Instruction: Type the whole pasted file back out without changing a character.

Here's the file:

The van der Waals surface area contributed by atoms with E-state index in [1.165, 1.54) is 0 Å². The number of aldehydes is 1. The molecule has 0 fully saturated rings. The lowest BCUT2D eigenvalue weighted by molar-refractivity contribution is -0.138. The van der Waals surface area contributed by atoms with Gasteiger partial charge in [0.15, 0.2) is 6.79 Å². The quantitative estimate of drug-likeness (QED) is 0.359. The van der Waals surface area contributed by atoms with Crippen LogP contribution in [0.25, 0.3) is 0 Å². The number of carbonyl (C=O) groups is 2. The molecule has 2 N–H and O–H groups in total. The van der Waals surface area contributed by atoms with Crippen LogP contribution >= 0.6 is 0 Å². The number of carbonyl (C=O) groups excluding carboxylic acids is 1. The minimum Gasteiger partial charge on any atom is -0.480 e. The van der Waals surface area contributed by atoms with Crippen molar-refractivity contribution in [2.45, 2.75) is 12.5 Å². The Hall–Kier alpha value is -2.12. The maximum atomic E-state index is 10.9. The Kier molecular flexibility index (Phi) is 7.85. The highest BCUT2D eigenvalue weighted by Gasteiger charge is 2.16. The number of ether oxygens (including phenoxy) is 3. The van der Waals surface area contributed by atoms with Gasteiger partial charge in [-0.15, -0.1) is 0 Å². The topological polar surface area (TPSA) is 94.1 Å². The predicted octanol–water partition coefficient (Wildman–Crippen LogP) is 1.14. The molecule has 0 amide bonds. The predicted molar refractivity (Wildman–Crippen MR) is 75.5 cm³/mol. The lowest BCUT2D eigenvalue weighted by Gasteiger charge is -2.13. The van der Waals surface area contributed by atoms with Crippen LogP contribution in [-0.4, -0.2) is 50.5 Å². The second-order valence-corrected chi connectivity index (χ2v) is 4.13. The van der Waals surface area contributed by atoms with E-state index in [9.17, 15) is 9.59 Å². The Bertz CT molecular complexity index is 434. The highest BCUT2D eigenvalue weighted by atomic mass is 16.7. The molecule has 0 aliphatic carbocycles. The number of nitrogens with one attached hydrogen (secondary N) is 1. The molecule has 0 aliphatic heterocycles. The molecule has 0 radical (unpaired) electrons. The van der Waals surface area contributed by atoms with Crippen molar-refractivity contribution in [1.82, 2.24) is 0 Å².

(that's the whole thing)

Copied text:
The van der Waals surface area contributed by atoms with E-state index in [1.165, 1.54) is 0 Å². The number of aldehydes is 1. The molecule has 0 fully saturated rings. The lowest BCUT2D eigenvalue weighted by molar-refractivity contribution is -0.138. The van der Waals surface area contributed by atoms with Gasteiger partial charge in [0.15, 0.2) is 6.79 Å². The quantitative estimate of drug-likeness (QED) is 0.359. The van der Waals surface area contributed by atoms with Crippen LogP contribution in [0.25, 0.3) is 0 Å². The number of carbonyl (C=O) groups is 2. The molecule has 2 N–H and O–H groups in total. The van der Waals surface area contributed by atoms with Crippen LogP contribution >= 0.6 is 0 Å². The number of carbonyl (C=O) groups excluding carboxylic acids is 1. The minimum Gasteiger partial charge on any atom is -0.480 e. The van der Waals surface area contributed by atoms with Crippen molar-refractivity contribution in [2.45, 2.75) is 12.5 Å². The Hall–Kier alpha value is -2.12. The maximum atomic E-state index is 10.9. The Kier molecular flexibility index (Phi) is 7.85. The highest BCUT2D eigenvalue weighted by Gasteiger charge is 2.16. The number of ether oxygens (including phenoxy) is 3. The van der Waals surface area contributed by atoms with Gasteiger partial charge in [-0.15, -0.1) is 0 Å². The topological polar surface area (TPSA) is 94.1 Å². The predicted octanol–water partition coefficient (Wildman–Crippen LogP) is 1.14. The molecule has 0 amide bonds. The predicted molar refractivity (Wildman–Crippen MR) is 75.5 cm³/mol. The lowest BCUT2D eigenvalue weighted by Gasteiger charge is -2.13. The van der Waals surface area contributed by atoms with Crippen LogP contribution in [-0.4, -0.2) is 50.5 Å². The second-order valence-corrected chi connectivity index (χ2v) is 4.13. The van der Waals surface area contributed by atoms with E-state index in [9.17, 15) is 9.59 Å². The Bertz CT molecular complexity index is 434. The highest BCUT2D eigenvalue weighted by atomic mass is 16.7. The molecule has 0 aliphatic carbocycles. The number of nitrogens with one attached hydrogen (secondary N) is 1. The molecule has 0 aliphatic heterocycles. The molecule has 0 radical (unpaired) electrons. The van der Waals surface area contributed by atoms with Crippen molar-refractivity contribution in [1.82, 2.24) is 0 Å².